Childhood Trauma

Childhood trauma can be linked to certain problems later in life

Childhood Trauma


Childhood trauma survivors are likely to have experienced prolonged, repetitive episodes of abuse and neglect - possibly, including sexual abuse. Often, they experience these things alone. Frequently, the perpetrator of a child's distress is also their primary caregiver(s). The child may have been threatened with punishment if they ever spoke up about the abuse. Such children often grow up in an environment filled with secrecy, pain and fear.  


A child, when compared to the adult(s) abusing them, is small and powerless.  Normally, when we feel threatened, the 'fight-or-flight' response kicks in. In this mode, our brains and bodies go into overdrive, enabling us to fight the aggressor or run away. Children living in abusive homes experience the effects of the fight-or-flight response regularly.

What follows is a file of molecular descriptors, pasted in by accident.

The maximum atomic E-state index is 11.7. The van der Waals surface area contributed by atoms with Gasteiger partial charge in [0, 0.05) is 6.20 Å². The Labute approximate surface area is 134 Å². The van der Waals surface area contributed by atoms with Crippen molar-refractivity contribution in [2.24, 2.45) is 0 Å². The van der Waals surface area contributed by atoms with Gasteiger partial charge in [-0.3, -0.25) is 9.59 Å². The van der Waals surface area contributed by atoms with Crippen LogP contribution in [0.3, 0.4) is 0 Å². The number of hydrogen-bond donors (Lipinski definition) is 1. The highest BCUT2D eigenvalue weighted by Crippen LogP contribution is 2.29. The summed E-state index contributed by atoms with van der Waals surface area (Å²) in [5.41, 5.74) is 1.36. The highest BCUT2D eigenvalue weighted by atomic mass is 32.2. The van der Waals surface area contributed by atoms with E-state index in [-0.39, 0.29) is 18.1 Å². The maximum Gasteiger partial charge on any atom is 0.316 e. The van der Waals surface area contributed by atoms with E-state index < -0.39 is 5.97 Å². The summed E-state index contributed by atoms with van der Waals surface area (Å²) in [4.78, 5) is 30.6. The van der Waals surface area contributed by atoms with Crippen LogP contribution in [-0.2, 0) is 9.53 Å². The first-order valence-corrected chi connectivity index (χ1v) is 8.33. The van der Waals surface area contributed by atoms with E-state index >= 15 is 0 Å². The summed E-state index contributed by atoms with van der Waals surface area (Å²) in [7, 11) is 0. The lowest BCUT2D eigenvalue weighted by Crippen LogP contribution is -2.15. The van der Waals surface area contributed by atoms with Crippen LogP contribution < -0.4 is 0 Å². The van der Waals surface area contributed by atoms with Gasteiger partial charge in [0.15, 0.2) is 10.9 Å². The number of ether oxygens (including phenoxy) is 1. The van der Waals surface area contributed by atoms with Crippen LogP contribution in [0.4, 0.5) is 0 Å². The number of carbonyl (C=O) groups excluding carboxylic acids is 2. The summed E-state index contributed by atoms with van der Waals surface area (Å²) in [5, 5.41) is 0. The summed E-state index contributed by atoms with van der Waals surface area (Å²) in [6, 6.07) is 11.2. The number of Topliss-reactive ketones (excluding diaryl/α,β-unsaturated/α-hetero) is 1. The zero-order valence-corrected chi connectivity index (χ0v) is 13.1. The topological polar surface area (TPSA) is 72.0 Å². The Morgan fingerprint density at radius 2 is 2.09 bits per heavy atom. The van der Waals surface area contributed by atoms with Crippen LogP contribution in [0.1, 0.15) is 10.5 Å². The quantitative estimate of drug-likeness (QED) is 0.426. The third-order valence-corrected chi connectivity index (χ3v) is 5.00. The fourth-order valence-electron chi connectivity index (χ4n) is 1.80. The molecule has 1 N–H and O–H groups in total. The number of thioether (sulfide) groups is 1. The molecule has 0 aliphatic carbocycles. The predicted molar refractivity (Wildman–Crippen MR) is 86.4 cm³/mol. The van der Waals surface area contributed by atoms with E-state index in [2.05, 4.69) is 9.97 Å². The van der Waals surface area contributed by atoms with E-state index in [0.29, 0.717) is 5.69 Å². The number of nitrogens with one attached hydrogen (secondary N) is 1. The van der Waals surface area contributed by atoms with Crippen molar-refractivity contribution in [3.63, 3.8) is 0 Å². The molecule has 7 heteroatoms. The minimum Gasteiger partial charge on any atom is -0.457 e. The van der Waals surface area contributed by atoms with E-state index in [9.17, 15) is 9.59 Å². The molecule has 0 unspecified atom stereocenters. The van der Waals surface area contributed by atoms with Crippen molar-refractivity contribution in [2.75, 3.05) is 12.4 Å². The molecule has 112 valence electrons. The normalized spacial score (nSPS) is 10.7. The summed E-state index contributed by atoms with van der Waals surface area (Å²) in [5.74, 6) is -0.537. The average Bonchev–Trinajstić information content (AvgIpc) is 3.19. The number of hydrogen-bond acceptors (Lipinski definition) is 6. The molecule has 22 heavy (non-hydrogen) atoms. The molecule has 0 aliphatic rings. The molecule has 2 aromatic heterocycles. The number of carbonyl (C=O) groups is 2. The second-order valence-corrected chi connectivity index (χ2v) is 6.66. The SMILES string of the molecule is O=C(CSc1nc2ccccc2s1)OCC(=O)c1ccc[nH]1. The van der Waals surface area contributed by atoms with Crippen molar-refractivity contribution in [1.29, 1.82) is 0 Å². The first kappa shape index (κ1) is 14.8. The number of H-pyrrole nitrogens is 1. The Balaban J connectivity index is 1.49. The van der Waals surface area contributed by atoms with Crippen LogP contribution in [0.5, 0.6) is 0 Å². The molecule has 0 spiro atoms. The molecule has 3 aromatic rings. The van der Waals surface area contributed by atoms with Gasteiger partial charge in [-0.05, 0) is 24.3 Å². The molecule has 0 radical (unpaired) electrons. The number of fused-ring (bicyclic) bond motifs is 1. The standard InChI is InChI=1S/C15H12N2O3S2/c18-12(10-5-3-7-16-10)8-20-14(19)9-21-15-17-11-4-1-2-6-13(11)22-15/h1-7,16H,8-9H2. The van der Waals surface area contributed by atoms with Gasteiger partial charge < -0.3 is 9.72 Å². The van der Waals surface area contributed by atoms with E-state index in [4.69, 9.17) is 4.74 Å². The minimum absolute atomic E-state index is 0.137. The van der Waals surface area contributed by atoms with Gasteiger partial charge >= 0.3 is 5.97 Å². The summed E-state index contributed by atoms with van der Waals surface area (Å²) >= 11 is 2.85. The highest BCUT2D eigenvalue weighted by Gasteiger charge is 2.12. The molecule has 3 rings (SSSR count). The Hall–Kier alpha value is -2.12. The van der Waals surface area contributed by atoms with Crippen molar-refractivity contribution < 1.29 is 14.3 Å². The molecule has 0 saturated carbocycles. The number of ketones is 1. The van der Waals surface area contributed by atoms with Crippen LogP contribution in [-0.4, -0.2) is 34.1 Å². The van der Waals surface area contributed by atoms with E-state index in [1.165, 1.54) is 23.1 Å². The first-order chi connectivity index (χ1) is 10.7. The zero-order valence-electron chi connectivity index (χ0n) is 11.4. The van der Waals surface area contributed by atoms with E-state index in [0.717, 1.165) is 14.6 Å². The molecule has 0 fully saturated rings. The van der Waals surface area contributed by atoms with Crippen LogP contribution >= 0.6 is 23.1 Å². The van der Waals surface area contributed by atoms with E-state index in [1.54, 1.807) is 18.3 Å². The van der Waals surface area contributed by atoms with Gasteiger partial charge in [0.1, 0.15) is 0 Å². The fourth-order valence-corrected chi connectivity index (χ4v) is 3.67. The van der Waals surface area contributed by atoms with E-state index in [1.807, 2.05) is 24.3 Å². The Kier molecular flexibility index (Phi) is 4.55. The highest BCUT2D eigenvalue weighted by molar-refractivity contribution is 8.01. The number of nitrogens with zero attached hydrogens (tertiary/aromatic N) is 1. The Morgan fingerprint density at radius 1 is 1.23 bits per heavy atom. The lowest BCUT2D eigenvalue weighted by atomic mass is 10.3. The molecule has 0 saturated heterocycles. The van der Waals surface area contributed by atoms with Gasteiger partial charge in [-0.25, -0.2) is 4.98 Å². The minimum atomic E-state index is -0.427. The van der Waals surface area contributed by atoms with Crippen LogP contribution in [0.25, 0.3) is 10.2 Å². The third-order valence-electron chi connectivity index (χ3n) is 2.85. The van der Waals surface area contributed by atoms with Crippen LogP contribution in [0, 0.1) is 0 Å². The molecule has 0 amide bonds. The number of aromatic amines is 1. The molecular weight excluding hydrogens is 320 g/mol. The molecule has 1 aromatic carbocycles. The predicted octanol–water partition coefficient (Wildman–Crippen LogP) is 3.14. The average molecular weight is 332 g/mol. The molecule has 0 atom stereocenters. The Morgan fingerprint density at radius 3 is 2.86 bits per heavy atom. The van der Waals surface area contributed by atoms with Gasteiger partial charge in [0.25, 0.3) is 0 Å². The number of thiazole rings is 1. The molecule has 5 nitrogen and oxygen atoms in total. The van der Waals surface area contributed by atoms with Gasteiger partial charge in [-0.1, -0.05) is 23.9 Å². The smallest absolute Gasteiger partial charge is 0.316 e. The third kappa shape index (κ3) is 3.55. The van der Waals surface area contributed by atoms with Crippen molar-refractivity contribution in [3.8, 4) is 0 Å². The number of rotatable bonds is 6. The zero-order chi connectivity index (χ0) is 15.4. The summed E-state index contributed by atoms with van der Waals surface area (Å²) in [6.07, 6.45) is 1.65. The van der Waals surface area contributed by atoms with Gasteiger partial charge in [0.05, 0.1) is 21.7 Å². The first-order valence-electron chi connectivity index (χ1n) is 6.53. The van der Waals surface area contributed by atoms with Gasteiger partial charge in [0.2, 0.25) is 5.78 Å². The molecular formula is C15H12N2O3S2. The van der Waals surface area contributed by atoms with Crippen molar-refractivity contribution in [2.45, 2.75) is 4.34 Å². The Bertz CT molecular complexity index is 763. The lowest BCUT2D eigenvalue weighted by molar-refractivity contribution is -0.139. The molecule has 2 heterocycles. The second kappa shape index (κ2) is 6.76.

However, a child may not be able to fight or escape. Instead, they do the third element of a fight-or-flight response: they freeze. So, despite the body's response to stress hormones, such as adrenaline, the child must endure the situation and stay where they are.

For many children, the only way to cope with the abuse is to withdraw from reality and go to another part of their minds. This is sometimes known as dissociation. They may also retreat into fantasy worlds where bad things happen to other children and not to them.

Dissociating is a very effective and potentially life-saving strategy in the face of danger. However, in adulthood, the sufferer may still experience the tendency to dissociate when stressed. As an adult, dissociation can manifest as momentary lapses of attention or withdrawal from a conversation. It can even result in prolonged 'fugue' states, in which the individual is unable to hear or see what is going on around them.


People who undergo trauma as children may experience cognitive deficits or difficulties in their thought processes. They are also susceptible to depression, relationship difficulties, obesity, addiction and self-harm. Therefore, the potential cost to individuals—and human society—of childhood trauma is monumental.